Dear Santa...

If you’re planning to get a little something for your dog this holiday season, here are some suggestions on popular toys, trends, where to shop, and what to avoid.  First, What rates high on the dog-favorite list these days?  At the top of the list, are interactive toys that don’t simply offer your pet something to chew on, but that make your pet solve a puzzle, or offer rewards for playing.  Interactive games and toys, can be as simple as a Kong®, which offers hours of fun and combats behavior problems when filled with food or treats (and FROZEN).  More complex toys are also increasingly popular as well. These include Nina Ottoson® games (http://www.nina-ottosson.com/) like the Dog Tornado or The Brick.   These toys offer your pet enrichment, hours of fun, and in many cases can help curb behavior problems.

SHOP LOCAL
My local area saw the opening of a new ‘big-box, corporate pet-supply chain’ in October.  Unfortunately, the management and staff at that store have been less-than hospitable to myself, my students, friends and colleagues.  Their selection of items is also lacking for such a big-name super store.  And so, having visited all local pet supply retailers, I HIGHLY recommend visiting one of the locally owned pet retail shops.  You will find caring, knowledgable staff and much more personable service, not to mention a better selection of carefully chosen higher-quality toys and foods.

HAZARDS IN GIFT WRAP!
I would like to caution you against some of the potentially dangerous toys & treats that are out there.  First and foremost is rawhide.  Rawhide in and of itself can be a nice treat for your dog in moderation.  Unfortunately, the majority of the rawhide that is sold in the United States is not made here.  In other countries, preservatives used in rawhide for dogs may contain arsenic.  Arsenic remains in an organism forever; it does not leave the bloodstream unless special medication is given.  Throughout your dog’s life, as he eats more and more foreign rawhide, the arsenic levels can continue to build up until a toxic level is reached.  There are no specific symptoms to watch for.  Arsenic poisoning can look like many other illnesses.  Many times, when a dog dies from arsenic poisoning, the cause of death appears to be something else.  If you buy rawhide, be absolutely certain that it is 100% made and distributed in the United States.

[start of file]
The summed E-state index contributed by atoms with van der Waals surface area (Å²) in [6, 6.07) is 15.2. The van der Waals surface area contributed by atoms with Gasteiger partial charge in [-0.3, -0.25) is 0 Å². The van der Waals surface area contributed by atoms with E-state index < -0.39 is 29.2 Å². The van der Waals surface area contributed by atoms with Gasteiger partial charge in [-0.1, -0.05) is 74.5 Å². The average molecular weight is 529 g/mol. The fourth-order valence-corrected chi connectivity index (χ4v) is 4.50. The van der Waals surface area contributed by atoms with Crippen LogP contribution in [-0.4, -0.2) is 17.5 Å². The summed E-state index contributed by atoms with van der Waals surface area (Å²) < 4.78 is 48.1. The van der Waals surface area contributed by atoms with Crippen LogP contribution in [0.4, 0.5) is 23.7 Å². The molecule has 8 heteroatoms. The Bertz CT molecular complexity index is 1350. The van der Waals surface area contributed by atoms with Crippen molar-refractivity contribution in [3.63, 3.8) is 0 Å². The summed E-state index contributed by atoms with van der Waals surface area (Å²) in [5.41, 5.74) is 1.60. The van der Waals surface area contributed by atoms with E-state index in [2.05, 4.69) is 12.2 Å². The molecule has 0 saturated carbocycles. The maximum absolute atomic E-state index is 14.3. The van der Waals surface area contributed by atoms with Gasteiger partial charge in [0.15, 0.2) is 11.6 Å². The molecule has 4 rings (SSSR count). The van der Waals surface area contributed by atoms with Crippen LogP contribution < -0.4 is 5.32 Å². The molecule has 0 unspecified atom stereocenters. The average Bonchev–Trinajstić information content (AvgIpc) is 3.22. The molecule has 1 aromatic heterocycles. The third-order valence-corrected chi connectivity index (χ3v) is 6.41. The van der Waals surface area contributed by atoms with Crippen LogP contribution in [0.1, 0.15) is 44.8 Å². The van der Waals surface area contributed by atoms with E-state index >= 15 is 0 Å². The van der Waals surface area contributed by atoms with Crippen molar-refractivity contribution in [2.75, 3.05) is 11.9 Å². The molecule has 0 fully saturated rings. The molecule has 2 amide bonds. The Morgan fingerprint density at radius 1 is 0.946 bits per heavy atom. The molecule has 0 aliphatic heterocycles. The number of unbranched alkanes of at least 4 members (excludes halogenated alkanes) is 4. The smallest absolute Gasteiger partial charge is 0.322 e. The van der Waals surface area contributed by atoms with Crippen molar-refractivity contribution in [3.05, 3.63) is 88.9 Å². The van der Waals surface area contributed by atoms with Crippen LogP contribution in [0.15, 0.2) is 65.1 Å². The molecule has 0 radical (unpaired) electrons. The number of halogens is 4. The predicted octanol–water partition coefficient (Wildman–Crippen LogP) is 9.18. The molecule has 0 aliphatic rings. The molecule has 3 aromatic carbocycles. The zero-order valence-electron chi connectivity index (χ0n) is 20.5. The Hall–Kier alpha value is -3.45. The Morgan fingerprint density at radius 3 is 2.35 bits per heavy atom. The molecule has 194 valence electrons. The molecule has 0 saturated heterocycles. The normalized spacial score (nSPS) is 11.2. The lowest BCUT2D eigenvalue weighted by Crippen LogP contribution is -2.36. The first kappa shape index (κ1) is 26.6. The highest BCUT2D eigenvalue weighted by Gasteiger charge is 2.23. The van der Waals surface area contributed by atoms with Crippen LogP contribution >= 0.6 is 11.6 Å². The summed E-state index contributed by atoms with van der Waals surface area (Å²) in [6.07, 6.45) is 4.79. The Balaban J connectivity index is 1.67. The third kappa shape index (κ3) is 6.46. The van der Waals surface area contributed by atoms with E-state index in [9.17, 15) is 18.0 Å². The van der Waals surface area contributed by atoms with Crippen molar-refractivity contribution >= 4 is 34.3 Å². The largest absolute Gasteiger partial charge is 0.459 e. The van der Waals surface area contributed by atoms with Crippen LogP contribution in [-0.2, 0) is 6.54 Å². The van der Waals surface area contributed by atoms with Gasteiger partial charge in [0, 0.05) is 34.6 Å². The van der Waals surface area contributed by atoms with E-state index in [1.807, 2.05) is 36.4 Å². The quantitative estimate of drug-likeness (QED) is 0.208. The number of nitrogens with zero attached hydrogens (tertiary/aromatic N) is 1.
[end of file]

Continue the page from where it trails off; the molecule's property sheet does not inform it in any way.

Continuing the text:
Other hazardous dog toys include other animal products like pig ears and hooves.  Bones should not be cooked, this makes them brittle and cooking removes the enzymes in the bones, which make animals able to digest them.  Toys with squeakers can present a hazard if your pet removes the squeaker.  Tennis balls, or other balls that can fit entirely into a dog’s mouth can become lodged in the animal’s throat if caught in the air. 

Toys made for cats and small critters are not without danger either.  Fake mice often contain small plastic eyes that can cause a medical emergency if they’re torn off and swallowed.  Finally, the “Laser Mouse” cat toy or other flashlight-type games to play with your pet have a potential to create neurological problems for animals.  These problems develop out of frustration when a pet is never able to catch the light they chase. 

If you have any questions, please e-mail me at TopDog@refinedcanine.com.

Happy (and SAFE) HOWLidays!
Michelle Douglas, CPDT-KA, CDBC